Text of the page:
Few acts pull off heartfelt like Pearl Jam do. Rarely does a show go by without some sort of moving homage or commemoration or acknowledgement. Tonight, Eddie Vedder came prepared and raised his proverbial glass of wine multiple times for the bravest of the bravest currently living their life to the fullest. He first dedicated “Light Years” to Gord Downie, who was then playing his final show with The Tragically Hip in Kingston, Ontario. The singer was diagnosed with terminal brain cancer earlier this summer.

    The second touching moment arrived when Steve Gleason, a former NFL player and longtime friend of lead guitarist Mike McCready, came out to speak with the crowd and introduce his favorite song, “Inside Job”. From a wheelchair and using a speech synthesizer, Gleason paid his respects to the beloved venue (“If you want my opinion, this field is sacred ground”), waxed about the song in question (“Everyone with a heartbeat faces adversity”), and then let loose (“I feel fucking awesome”). The feeling was very mutual.

    –Michael Roffman

    Let’s Get Political

    “Masters of War” and “I Am a Patriot”



    After “Bu$hleaguer”, I can’t even imagine the song Eddie Vedder will write if Donald Trump becomes our next president. In the meantime, the band got political Saturday night without naming names, pairing Bob Dylan’s “Masters of War” with Little Steven’s “I Am a Patriot”. The former found Vedder and band shedding all frivolity and channeling the rage and utter contempt of Dylan’s 53-year-old scathing critique of the military-industrial complex while the latter — suped up from the early aughts acoustic version — picked the crowd back up with its message of duty and hope for a country that will one day reflect the best in all of us. Two fitting deep cuts in an election year.

    –Matt Melis

    Shut Up and Play the Hits

    “Daughter”, “Jeremy”, and “Better Man”


    The beauty about any Pearl Jam setlist is how the band so rarely lean on their hits. When they do, however, it’s a sight to behold, and such was the case towards the end of their initial set on Saturday. What started out as a typical cocktail of “Daughter”/”W.M.A.” morphed into a rebellious sing-along of “Jeremy” and finally into one wild, cathartic rendition of “Better Man”. Granted, Vedder was in great spirits all night, but he was such a beautiful, bouncy lush throughout the latter hit.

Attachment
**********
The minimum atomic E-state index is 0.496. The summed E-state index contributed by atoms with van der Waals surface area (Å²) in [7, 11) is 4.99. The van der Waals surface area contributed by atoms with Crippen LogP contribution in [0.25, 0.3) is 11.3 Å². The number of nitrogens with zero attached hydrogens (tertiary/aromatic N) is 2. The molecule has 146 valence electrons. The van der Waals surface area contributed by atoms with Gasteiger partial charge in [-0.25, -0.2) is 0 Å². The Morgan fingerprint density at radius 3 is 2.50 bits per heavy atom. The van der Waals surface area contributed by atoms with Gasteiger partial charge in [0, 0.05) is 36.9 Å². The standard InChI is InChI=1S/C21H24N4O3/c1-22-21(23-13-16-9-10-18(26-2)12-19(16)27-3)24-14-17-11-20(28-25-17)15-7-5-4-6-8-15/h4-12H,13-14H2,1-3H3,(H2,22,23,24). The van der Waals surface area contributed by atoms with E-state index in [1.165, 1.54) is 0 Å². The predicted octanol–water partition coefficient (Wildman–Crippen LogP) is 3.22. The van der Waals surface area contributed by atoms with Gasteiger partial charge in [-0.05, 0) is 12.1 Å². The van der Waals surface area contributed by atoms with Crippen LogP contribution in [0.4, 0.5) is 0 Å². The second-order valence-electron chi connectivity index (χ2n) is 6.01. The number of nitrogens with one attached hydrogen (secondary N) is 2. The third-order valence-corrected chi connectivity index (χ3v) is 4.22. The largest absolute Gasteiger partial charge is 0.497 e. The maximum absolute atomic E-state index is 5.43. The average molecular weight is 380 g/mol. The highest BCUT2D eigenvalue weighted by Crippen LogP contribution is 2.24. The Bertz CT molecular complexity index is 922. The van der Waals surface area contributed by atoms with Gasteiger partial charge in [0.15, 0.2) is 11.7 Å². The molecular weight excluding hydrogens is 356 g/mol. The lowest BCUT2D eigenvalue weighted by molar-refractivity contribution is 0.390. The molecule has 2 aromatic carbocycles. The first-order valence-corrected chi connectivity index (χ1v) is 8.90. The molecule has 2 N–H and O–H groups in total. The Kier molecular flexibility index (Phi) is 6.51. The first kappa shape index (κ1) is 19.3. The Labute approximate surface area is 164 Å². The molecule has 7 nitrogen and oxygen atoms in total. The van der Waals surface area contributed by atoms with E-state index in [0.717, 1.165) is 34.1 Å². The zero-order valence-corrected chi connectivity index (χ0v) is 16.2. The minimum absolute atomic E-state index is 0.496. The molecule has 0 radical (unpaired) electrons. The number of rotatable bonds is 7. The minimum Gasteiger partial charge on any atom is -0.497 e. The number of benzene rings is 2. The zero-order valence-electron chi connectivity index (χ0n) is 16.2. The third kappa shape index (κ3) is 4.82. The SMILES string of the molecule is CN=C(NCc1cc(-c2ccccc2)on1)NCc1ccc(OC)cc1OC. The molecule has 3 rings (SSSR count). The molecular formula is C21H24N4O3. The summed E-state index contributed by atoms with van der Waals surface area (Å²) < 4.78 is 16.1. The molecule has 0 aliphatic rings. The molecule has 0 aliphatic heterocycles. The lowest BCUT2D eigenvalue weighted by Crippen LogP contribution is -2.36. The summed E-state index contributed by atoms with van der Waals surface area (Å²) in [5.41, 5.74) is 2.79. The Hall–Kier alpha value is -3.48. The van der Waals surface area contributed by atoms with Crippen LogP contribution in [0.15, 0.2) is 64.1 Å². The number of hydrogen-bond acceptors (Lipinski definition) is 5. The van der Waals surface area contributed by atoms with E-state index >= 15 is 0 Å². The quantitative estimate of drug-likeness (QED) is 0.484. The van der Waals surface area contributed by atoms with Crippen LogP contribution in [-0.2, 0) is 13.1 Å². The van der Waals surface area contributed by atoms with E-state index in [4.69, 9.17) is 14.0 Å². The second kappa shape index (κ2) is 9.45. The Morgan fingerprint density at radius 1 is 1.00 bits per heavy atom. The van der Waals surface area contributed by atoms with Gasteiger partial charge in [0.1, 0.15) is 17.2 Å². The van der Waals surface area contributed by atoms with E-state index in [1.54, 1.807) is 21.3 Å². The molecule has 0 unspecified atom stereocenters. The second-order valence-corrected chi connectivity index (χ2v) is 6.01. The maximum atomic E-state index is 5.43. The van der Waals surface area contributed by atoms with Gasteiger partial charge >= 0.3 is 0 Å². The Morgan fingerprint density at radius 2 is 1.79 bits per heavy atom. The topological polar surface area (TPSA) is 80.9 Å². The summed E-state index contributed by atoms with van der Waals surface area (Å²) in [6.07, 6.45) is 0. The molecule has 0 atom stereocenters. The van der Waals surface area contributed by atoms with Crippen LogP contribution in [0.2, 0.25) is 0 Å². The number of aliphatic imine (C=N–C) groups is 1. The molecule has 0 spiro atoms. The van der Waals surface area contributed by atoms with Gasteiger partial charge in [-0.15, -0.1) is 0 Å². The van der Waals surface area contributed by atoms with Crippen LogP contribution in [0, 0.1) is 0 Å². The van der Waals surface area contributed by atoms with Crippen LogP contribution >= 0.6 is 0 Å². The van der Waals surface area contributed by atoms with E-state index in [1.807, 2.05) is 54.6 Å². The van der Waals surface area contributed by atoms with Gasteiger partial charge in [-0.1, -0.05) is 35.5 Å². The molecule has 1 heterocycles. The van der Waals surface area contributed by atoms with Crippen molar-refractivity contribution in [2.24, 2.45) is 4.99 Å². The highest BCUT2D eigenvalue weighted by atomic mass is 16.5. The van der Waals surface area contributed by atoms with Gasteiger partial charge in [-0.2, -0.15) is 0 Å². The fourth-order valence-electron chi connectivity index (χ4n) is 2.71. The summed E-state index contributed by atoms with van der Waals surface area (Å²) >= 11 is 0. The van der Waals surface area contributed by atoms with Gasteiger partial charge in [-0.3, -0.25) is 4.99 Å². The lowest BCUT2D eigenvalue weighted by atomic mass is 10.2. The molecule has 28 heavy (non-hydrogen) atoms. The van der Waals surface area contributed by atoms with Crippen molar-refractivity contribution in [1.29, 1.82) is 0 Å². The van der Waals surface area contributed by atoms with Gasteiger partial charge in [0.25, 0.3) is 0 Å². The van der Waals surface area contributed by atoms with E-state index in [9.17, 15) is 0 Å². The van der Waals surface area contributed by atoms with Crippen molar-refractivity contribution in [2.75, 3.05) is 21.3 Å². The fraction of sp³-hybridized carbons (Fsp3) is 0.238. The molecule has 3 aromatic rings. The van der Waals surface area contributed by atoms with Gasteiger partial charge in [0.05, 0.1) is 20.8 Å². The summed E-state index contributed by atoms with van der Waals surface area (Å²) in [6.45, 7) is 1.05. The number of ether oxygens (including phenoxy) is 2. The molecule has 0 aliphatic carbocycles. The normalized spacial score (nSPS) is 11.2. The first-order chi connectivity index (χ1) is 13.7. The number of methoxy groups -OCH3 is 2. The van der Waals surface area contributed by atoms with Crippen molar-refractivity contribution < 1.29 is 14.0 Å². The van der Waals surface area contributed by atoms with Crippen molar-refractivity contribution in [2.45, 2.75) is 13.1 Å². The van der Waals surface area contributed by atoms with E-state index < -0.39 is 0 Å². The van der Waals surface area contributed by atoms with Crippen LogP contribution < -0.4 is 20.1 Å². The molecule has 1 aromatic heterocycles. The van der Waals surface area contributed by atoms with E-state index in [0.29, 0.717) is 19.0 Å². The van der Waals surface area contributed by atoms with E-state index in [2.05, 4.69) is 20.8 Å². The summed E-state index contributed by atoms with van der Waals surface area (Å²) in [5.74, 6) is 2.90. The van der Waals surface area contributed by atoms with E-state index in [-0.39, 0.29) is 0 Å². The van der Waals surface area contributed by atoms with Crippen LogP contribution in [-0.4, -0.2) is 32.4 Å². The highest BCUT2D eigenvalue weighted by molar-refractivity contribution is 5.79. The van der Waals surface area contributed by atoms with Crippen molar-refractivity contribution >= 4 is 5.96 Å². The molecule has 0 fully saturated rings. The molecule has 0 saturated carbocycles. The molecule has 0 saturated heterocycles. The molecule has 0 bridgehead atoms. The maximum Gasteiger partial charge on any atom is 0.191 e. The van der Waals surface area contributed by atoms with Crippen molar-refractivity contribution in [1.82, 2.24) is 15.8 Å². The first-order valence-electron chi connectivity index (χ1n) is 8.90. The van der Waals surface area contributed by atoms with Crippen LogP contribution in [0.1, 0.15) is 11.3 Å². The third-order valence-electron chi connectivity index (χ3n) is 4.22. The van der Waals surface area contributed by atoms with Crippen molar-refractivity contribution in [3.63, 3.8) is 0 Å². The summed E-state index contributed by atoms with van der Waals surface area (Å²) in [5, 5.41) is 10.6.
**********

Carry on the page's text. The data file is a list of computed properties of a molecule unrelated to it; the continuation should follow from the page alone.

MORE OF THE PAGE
During the song’s jam, the singer prowled the edge of the stage, calling out a number of T-shirts in the front row. One read “Janet Fucking Weiss” (“Janet is a badass”), another unlucky soul’s promoted Whitesnake (“That better be ironic”), but the best was a young woman’s black tee that simply stated: “Unfuckwithable.” This one swept up Vedder, who explained how his daughter and niece were in the house, to which he praised all women before concluding: “Let’s all be unfuckwithable.” #jukeboxhero

    –Michael Roffman

    State of Love and Marriage

    “Just Breathe” and “I Believe in Miracles”


    Not many acts respect the military as openly as Pearl Jam, so it wasn’t surprising when Eddie Vedder announced that Army Sergeant Kyle Johnson was in attendance and that he’d like to meet him later on in the set. It also wasn’t all that shocking (believe it or not) when Johnson and his girlfriend, Amy, were invited onstage to have Vedder serenade them with their favorite song, “Just Breathe”. However, when Johnson then lowered to a knee and proposed to his now-fiancée, that admittedly dropped some jaws and not just Amy’s. A bonus dedication of “I Believe in Miracles” by the Ramones should go a long way to starting the happy couple down the right path. At this point, I wouldn’t bet against an encore at their wedding. Save that date, Eddie!

    –Matt Melis

    Click ahead to read what happens next…